Lord Howe Island is an exceptionally beautiful, modern but unspoilt holiday destination one of those places people who are in the know like to keep a secret. Tourist numbers are limited to 393, so it's never crowded. Visitors must have proof of accommodation reservations before making airline bookings.
The crescent-shaped island is 11 kilometres long and 2.8 kilometres wide. Two thirds is covered in natural forest, banyan trees and kentia palms. The world's southernmost coral reef runs for six kilometres down its western side, enclosing a lagoon. Lord Howe Island is surrounded by marine parks and thanks to a collection of rare plants, 130 bird species, 490 fish species and 90 coral species, has been inscribed on the UNESCO World Heritage list.
Born from a volcanic eruption some seven million years ago, the towering peaks of Mt Lidgbird and Mt Gower dominate the southern tip of the island, which is home to 350 permanent residents. It has pristine beaches, crystal waters, plunging cliffs and no pollution.
If you fancy an active holiday, there is plenty to occupy you cycling, wind surfing, beachcombing, mountain climbing, canoeing, tennis and many water activities.
Lord Howe Island Marine Adventures is run by sixth-generation Islander Anthony Riddle.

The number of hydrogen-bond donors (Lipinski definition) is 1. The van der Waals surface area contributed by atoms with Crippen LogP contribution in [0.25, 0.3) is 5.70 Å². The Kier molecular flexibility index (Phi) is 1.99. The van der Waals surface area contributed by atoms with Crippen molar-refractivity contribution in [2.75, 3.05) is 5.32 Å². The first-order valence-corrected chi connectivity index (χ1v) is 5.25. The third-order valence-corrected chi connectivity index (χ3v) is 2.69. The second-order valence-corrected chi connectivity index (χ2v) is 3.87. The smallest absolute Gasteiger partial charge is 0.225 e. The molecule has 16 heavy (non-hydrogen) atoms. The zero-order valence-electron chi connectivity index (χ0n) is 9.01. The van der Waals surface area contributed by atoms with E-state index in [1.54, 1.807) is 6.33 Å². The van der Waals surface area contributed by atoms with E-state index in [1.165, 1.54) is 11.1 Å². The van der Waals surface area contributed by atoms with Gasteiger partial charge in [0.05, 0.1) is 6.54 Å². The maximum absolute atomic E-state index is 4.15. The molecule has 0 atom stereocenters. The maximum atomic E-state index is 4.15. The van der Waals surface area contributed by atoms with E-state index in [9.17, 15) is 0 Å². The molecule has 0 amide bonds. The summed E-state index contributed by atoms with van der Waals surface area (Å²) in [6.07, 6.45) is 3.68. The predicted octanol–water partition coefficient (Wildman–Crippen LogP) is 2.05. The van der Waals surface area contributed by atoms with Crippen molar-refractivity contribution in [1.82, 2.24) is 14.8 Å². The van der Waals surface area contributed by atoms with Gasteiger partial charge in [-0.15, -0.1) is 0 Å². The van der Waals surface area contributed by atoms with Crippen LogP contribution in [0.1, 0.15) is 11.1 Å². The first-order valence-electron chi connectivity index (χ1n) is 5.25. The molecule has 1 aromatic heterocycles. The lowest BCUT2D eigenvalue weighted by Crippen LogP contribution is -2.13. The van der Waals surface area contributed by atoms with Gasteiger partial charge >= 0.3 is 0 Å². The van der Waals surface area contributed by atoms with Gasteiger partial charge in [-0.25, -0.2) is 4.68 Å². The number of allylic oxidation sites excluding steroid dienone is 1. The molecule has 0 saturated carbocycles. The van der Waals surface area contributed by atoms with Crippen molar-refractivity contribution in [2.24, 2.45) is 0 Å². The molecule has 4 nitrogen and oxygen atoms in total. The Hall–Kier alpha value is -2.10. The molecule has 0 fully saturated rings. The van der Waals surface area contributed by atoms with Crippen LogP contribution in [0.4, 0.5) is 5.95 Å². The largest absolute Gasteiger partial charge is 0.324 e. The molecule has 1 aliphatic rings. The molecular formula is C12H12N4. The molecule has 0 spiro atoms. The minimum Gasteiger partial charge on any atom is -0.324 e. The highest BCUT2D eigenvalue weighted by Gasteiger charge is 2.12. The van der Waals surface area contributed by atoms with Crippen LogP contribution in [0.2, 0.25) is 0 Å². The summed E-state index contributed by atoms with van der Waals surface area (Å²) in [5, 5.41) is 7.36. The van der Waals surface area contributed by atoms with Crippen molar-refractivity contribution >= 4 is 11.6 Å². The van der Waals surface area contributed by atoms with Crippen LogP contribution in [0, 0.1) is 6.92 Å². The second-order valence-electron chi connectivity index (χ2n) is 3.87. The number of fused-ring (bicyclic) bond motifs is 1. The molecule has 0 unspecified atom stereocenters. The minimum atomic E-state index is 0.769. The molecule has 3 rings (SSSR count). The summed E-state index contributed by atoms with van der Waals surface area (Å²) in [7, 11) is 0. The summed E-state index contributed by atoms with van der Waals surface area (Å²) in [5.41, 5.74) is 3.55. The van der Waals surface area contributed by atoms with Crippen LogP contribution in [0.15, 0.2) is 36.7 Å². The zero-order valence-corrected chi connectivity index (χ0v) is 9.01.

Pro Dive is the longest established dive company on the island, with more than 25 years experience. Explorer IV is a purpose-built 7.3-metre surveyed dive vessel, taking 10 divers and two crew. It is surveyed to dive the premier sites of Ball's Pyramid, the Triangle and Gowers Pinnacle. They offer dive courses, scuba trips, snorkelling tours and glass-bottom boat coral-viewing in Adventure One, a nine-metre vessel.
A three-hour trip to North Bay includes onboard commentary on the history of the area, shipwrecks and points of interest. You visit the wreck of the Favourite, walk to Old Gulch on the island's eastern side and climb Mt Eliza, where you're bound to come across colonies of nesting birds.
Enjoy the changing colours of the island on a two-hour sunset cruise.